tanical prejudices against it were still it force, it may be thought strange that my father, with his high standing for piety, should have given it his sanction. But I was indulged in it, probably, from the suggestions of my mother. She reasoned that the exercise was healthful, and the accomplishment conducive to ease and courtesy of manner. Like Addison, she thought a "lady should learn to dance, in order to know how to sit still gracefully." But the argument by which she chiefly prevailed was the isolation of my brotherless and sisterless estate, and innate fondness for solitary musing, which required stronger aid in the full development of social feeling, lest the love of a happy home becoming too intense, should make a selfish character. My sweet sister-mother did not use her eloquence in vain, and her grave husband, who had for years borne the title of Deacon, though without the office, consented that his child should attend a dancing school. As I had adopted the rule to endeavor to excel in whatever I attempted to do, his sacrifice of sentiment, if indeed it was one, was sometimes compensated when he came to escort me home in the evening, and lingered among the spectators, by hearing what is so agreeable to parental ears, a daughter's praise.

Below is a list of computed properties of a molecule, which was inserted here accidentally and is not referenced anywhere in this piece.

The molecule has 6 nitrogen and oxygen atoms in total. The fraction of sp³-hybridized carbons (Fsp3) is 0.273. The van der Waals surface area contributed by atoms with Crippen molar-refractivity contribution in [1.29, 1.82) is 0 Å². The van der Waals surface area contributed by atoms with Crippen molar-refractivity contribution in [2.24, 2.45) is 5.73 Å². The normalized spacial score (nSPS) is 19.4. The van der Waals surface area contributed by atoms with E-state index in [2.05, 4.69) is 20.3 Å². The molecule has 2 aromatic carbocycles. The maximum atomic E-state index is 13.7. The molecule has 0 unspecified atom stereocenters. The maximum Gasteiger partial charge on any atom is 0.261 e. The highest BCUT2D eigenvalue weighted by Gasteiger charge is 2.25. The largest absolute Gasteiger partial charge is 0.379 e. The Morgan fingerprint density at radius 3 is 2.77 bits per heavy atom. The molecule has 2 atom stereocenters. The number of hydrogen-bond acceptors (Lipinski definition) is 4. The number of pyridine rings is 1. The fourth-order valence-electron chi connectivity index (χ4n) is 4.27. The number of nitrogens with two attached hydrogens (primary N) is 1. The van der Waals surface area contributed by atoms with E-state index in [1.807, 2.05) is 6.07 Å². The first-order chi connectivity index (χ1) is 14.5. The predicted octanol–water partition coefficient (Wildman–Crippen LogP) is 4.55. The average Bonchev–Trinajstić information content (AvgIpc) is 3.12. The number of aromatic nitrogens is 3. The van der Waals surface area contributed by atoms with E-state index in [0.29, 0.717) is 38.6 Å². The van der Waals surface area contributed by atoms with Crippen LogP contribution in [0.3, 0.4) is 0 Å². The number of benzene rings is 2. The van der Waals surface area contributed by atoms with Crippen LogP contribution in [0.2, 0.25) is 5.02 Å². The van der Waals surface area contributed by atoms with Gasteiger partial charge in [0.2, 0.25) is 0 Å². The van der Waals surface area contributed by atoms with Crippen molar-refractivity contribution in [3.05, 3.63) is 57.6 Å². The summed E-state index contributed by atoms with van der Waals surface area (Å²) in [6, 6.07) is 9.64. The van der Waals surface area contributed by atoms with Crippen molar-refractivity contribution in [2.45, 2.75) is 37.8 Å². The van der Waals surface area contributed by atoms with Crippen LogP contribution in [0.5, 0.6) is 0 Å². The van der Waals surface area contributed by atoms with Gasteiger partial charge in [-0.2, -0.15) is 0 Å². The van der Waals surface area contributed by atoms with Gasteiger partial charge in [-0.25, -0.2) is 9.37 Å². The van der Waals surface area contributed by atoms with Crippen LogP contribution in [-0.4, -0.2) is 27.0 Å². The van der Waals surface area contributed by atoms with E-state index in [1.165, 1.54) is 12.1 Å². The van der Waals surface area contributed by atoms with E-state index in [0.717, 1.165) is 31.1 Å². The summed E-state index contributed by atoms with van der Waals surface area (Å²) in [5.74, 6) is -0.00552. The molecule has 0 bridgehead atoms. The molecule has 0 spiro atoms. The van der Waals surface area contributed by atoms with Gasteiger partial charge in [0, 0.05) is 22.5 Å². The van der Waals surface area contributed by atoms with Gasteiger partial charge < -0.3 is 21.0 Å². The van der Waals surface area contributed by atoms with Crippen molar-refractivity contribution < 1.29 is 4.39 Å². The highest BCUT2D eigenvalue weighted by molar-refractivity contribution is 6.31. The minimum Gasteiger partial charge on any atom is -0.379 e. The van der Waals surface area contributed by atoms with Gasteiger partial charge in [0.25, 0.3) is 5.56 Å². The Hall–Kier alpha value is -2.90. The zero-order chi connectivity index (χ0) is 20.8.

Our first teacher was a Frenchman, whose previous history not even Yankee perseverance could elicit. He bore the sobriquet of Colonel, and was disturbed at the name of Bonaparte. It was inferred that he had been